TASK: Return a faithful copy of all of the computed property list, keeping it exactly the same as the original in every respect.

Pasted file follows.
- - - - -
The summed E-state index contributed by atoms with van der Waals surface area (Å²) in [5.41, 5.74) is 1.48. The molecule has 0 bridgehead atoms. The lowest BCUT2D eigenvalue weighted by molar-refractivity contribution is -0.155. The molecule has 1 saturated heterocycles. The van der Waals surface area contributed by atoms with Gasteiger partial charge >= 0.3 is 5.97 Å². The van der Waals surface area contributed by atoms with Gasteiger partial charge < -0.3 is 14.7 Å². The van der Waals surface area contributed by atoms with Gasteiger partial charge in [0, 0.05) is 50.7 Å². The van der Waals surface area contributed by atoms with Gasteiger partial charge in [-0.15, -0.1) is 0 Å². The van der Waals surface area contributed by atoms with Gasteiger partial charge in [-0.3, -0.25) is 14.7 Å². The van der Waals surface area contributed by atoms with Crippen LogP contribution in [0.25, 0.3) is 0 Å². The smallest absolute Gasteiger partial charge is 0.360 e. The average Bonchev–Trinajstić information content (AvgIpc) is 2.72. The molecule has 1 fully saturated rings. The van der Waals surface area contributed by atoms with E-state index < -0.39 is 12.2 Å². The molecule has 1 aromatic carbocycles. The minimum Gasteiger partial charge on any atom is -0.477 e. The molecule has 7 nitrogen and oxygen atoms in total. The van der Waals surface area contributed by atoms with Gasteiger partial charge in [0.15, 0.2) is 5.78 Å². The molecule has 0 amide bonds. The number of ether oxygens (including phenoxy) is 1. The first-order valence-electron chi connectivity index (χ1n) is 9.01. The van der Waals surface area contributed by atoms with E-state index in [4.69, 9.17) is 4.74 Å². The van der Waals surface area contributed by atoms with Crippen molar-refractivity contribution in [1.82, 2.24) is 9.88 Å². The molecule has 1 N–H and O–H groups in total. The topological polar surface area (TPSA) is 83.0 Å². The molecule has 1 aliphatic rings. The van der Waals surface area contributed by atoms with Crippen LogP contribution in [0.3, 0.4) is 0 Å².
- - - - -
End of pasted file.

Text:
The summed E-state index contributed by atoms with van der Waals surface area (Å²) in [5.41, 5.74) is 1.48. The molecule has 0 bridgehead atoms. The lowest BCUT2D eigenvalue weighted by molar-refractivity contribution is -0.155. The molecule has 1 saturated heterocycles. The van der Waals surface area contributed by atoms with Gasteiger partial charge >= 0.3 is 5.97 Å². The van der Waals surface area contributed by atoms with Gasteiger partial charge < -0.3 is 14.7 Å². The van der Waals surface area contributed by atoms with Gasteiger partial charge in [0, 0.05) is 50.7 Å². The van der Waals surface area contributed by atoms with Gasteiger partial charge in [-0.15, -0.1) is 0 Å². The van der Waals surface area contributed by atoms with Gasteiger partial charge in [-0.3, -0.25) is 14.7 Å². The van der Waals surface area contributed by atoms with Crippen LogP contribution in [0.25, 0.3) is 0 Å². The smallest absolute Gasteiger partial charge is 0.360 e. The average Bonchev–Trinajstić information content (AvgIpc) is 2.72. The molecule has 1 fully saturated rings. The van der Waals surface area contributed by atoms with E-state index < -0.39 is 12.2 Å². The molecule has 1 aromatic carbocycles. The minimum Gasteiger partial charge on any atom is -0.477 e. The molecule has 7 nitrogen and oxygen atoms in total. The van der Waals surface area contributed by atoms with Gasteiger partial charge in [0.15, 0.2) is 5.78 Å². The molecule has 0 amide bonds. The number of ether oxygens (including phenoxy) is 1. The first-order valence-electron chi connectivity index (χ1n) is 9.01. The van der Waals surface area contributed by atoms with E-state index in [4.69, 9.17) is 4.74 Å². The van der Waals surface area contributed by atoms with Crippen molar-refractivity contribution in [1.82, 2.24) is 9.88 Å². The molecule has 1 N–H and O–H groups in total. The topological polar surface area (TPSA) is 83.0 Å². The molecule has 1 aliphatic rings. The van der Waals surface area contributed by atoms with Crippen LogP contribution in [0.3, 0.4) is 0 Å².